The airline’s reversal of fortunes came following a 43.8 per cent fall in revenue to CNY21.1 billion ($2.96 billion), with much of its poor performance attributed to countries around the world banning Chinese flights from landing while China itself will only allow carriers to operate a single weekly flight to each country that will accept them.
The airline added in an April announcement on key data that it would also be terminating the lease of three aircraft, although it is expected the impact on its 856-strong fleet will be limited.
Meanwhile, the Middle East’s biggest carrier Emirates, which saw its total scheduled seats fall from 813,732 in December to 3,168 in the first week of May, still recorded total revenues of $28.3 billion for the 2019/20 year ending March 31.
While the airline noted it had been impacted in Q4 by the outbreak of Covid-19, it added it had made a profit of $288 million, 21 per cent up year on year and the 32nd year of registering a profit, thanks to a strong performance until February 2020 and lower fuel costs.
Emirates Airline and Group chairman and CEO Sheikh Ahmed bin Saeed Al Maktoum says: “However, from mid-February things changed rapidly as the Covid-19 pandemic swept across the world, causing a sudden and tremendous drop in demand for international air travel as countries closed their borders and imposed stringent travel restrictions.”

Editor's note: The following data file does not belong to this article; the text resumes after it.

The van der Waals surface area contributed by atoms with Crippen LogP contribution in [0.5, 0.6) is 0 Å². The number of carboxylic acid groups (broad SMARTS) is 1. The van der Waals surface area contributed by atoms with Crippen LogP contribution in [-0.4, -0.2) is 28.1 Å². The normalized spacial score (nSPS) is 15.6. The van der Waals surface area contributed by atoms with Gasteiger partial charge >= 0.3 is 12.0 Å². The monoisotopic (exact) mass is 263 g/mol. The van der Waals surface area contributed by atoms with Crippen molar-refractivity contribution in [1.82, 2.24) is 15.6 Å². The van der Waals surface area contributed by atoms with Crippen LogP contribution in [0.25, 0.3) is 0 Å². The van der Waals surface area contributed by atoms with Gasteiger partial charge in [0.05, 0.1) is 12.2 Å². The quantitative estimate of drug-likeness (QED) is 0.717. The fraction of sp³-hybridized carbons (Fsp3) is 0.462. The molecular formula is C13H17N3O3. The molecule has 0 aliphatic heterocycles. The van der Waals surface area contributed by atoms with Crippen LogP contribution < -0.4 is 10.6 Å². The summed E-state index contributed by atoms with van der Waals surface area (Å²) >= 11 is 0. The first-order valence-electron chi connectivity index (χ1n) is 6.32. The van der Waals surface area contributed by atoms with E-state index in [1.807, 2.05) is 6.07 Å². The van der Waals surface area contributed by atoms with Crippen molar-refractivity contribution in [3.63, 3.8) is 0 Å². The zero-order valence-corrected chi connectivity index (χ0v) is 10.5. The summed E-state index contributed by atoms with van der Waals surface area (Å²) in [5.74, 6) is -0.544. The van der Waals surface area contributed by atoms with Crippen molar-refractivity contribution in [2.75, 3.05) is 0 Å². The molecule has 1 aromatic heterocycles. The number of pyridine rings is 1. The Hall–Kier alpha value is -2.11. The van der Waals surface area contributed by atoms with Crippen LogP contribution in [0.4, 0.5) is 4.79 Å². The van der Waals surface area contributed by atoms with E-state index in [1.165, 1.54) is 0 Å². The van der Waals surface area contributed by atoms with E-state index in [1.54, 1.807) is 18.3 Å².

The situation worsened after the airline cancelled all flights for a rolling two-week period from March 25, barring a trickle of repatriation flights, following an order by the UAE government.
However, by mid-May Emirates announced it would be resuming scheduled flights from 21 May to nine destinations: London, Frankfurt, Paris, Milan, Madrid, Chicago, Toronto, Sydney and Melbourne.
There will also be connections available in Dubai for customers travelling between the UK and Australia, perhaps giving grounds for optimism.
Frankly, who knows? With the initial outbreak of Covid-19 seemingly retreating, airlines are beginning to look at the barren landscape and are considering how best to rebuild it.
Of course, consumer confidence will need to return, while the potential of a second wave of the virus remains hanging over everyone’s head.
One thing you can be sure of: When good news begins to return, airlines will be keen to start telling journalists all about it, just as many of us will be keen to have something positive to report on.